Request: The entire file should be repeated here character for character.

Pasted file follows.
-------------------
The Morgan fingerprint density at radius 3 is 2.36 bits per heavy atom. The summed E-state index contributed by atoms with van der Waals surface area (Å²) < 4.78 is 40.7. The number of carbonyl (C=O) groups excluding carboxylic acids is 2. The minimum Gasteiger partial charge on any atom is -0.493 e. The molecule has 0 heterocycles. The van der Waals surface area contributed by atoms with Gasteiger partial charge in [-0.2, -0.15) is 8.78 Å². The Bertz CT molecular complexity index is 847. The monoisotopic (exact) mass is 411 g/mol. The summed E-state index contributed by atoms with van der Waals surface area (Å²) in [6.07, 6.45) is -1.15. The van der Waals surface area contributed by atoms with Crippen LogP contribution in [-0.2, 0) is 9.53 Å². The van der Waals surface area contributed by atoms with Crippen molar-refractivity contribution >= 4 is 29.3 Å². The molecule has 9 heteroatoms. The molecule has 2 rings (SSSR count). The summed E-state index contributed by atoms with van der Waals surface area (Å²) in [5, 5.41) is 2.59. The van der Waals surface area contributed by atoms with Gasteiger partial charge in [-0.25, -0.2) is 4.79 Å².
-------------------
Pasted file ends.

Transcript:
The Morgan fingerprint density at radius 3 is 2.36 bits per heavy atom. The summed E-state index contributed by atoms with van der Waals surface area (Å²) < 4.78 is 40.7. The number of carbonyl (C=O) groups excluding carboxylic acids is 2. The minimum Gasteiger partial charge on any atom is -0.493 e. The molecule has 0 heterocycles. The van der Waals surface area contributed by atoms with Gasteiger partial charge in [-0.2, -0.15) is 8.78 Å². The Bertz CT molecular complexity index is 847. The monoisotopic (exact) mass is 411 g/mol. The summed E-state index contributed by atoms with van der Waals surface area (Å²) in [6.07, 6.45) is -1.15. The van der Waals surface area contributed by atoms with Crippen LogP contribution in [-0.2, 0) is 9.53 Å². The van der Waals surface area contributed by atoms with Crippen molar-refractivity contribution >= 4 is 29.3 Å². The molecule has 9 heteroatoms. The molecule has 2 rings (SSSR count). The summed E-state index contributed by atoms with van der Waals surface area (Å²) in [5, 5.41) is 2.59. The van der Waals surface area contributed by atoms with Gasteiger partial charge in [-0.25, -0.2) is 4.79 Å².